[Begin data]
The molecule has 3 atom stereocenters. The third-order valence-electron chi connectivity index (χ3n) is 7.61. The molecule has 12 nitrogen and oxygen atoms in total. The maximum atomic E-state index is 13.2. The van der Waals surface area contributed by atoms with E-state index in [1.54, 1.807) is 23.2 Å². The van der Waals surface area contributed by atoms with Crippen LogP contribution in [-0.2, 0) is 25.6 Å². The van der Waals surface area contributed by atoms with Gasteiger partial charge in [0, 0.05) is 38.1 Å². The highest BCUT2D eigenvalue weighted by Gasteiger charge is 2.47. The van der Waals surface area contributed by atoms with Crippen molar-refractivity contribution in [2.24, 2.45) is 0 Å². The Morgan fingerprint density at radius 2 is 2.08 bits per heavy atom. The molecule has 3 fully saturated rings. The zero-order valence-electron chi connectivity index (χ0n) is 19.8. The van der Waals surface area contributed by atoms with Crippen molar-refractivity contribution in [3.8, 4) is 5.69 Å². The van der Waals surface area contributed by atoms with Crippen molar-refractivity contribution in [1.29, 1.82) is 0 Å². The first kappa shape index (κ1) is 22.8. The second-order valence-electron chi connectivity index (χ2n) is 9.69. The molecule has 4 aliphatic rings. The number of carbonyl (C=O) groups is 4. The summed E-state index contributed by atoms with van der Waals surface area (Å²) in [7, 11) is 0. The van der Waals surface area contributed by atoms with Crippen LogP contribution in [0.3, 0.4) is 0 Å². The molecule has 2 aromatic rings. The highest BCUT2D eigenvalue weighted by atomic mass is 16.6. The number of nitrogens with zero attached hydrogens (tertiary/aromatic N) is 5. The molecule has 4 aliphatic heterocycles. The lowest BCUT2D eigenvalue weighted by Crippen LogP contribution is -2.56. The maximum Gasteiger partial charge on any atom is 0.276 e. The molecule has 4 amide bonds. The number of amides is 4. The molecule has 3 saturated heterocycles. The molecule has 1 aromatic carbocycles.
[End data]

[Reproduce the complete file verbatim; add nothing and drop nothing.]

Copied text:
The molecule has 3 atom stereocenters. The third-order valence-electron chi connectivity index (χ3n) is 7.61. The molecule has 12 nitrogen and oxygen atoms in total. The maximum atomic E-state index is 13.2. The van der Waals surface area contributed by atoms with E-state index in [1.54, 1.807) is 23.2 Å². The van der Waals surface area contributed by atoms with Crippen LogP contribution in [-0.2, 0) is 25.6 Å². The van der Waals surface area contributed by atoms with Gasteiger partial charge in [0, 0.05) is 38.1 Å². The highest BCUT2D eigenvalue weighted by Gasteiger charge is 2.47. The van der Waals surface area contributed by atoms with Crippen molar-refractivity contribution in [2.24, 2.45) is 0 Å². The Morgan fingerprint density at radius 2 is 2.08 bits per heavy atom. The molecule has 3 fully saturated rings. The zero-order valence-electron chi connectivity index (χ0n) is 19.8. The van der Waals surface area contributed by atoms with Crippen molar-refractivity contribution in [3.8, 4) is 5.69 Å². The van der Waals surface area contributed by atoms with Crippen molar-refractivity contribution in [1.29, 1.82) is 0 Å². The first kappa shape index (κ1) is 22.8. The second-order valence-electron chi connectivity index (χ2n) is 9.69. The molecule has 4 aliphatic rings. The number of carbonyl (C=O) groups is 4. The summed E-state index contributed by atoms with van der Waals surface area (Å²) in [7, 11) is 0. The van der Waals surface area contributed by atoms with Crippen LogP contribution in [0.3, 0.4) is 0 Å². The molecule has 2 aromatic rings. The highest BCUT2D eigenvalue weighted by atomic mass is 16.6. The number of nitrogens with zero attached hydrogens (tertiary/aromatic N) is 5. The molecule has 4 aliphatic heterocycles. The lowest BCUT2D eigenvalue weighted by Crippen LogP contribution is -2.56. The maximum Gasteiger partial charge on any atom is 0.276 e. The molecule has 4 amide bonds. The number of amides is 4. The molecule has 3 saturated heterocycles. The molecule has 1 aromatic carbocycles.